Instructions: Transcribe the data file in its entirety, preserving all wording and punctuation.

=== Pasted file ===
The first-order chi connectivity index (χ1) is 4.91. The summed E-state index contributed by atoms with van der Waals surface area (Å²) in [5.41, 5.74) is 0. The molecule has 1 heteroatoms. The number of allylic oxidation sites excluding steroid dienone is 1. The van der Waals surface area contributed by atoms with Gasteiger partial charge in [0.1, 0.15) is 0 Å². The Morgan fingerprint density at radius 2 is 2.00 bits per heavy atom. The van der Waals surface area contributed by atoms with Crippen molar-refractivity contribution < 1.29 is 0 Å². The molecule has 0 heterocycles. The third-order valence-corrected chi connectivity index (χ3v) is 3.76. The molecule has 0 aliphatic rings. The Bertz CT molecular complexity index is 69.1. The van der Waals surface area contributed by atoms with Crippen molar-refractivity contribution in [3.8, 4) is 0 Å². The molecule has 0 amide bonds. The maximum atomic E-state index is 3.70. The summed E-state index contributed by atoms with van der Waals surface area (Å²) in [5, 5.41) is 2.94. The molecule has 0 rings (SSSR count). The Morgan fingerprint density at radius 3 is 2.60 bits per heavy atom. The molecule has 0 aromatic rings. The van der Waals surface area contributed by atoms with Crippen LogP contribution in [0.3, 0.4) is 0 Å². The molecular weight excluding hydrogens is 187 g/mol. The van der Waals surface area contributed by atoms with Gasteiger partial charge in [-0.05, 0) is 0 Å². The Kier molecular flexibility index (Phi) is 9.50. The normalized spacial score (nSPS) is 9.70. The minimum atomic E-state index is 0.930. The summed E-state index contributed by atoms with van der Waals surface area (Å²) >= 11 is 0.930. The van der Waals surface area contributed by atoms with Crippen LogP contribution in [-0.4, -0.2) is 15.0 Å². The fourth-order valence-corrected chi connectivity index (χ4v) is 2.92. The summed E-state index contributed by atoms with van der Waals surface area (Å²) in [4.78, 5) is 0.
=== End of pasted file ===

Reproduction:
The first-order chi connectivity index (χ1) is 4.91. The summed E-state index contributed by atoms with van der Waals surface area (Å²) in [5.41, 5.74) is 0. The molecule has 1 heteroatoms. The number of allylic oxidation sites excluding steroid dienone is 1. The van der Waals surface area contributed by atoms with Gasteiger partial charge in [0.1, 0.15) is 0 Å². The Morgan fingerprint density at radius 2 is 2.00 bits per heavy atom. The van der Waals surface area contributed by atoms with Crippen molar-refractivity contribution < 1.29 is 0 Å². The molecule has 0 heterocycles. The third-order valence-corrected chi connectivity index (χ3v) is 3.76. The molecule has 0 aliphatic rings. The Bertz CT molecular complexity index is 69.1. The van der Waals surface area contributed by atoms with Crippen molar-refractivity contribution in [3.8, 4) is 0 Å². The molecule has 0 amide bonds. The maximum atomic E-state index is 3.70. The summed E-state index contributed by atoms with van der Waals surface area (Å²) in [5, 5.41) is 2.94. The molecule has 0 rings (SSSR count). The Morgan fingerprint density at radius 3 is 2.60 bits per heavy atom. The molecule has 0 aromatic rings. The van der Waals surface area contributed by atoms with Crippen LogP contribution in [0.3, 0.4) is 0 Å². The molecular weight excluding hydrogens is 187 g/mol. The van der Waals surface area contributed by atoms with Gasteiger partial charge in [-0.05, 0) is 0 Å². The Kier molecular flexibility index (Phi) is 9.50. The normalized spacial score (nSPS) is 9.70. The minimum atomic E-state index is 0.930. The summed E-state index contributed by atoms with van der Waals surface area (Å²) >= 11 is 0.930. The van der Waals surface area contributed by atoms with Crippen LogP contribution in [-0.4, -0.2) is 15.0 Å². The fourth-order valence-corrected chi connectivity index (χ4v) is 2.92. The summed E-state index contributed by atoms with van der Waals surface area (Å²) in [4.78, 5) is 0.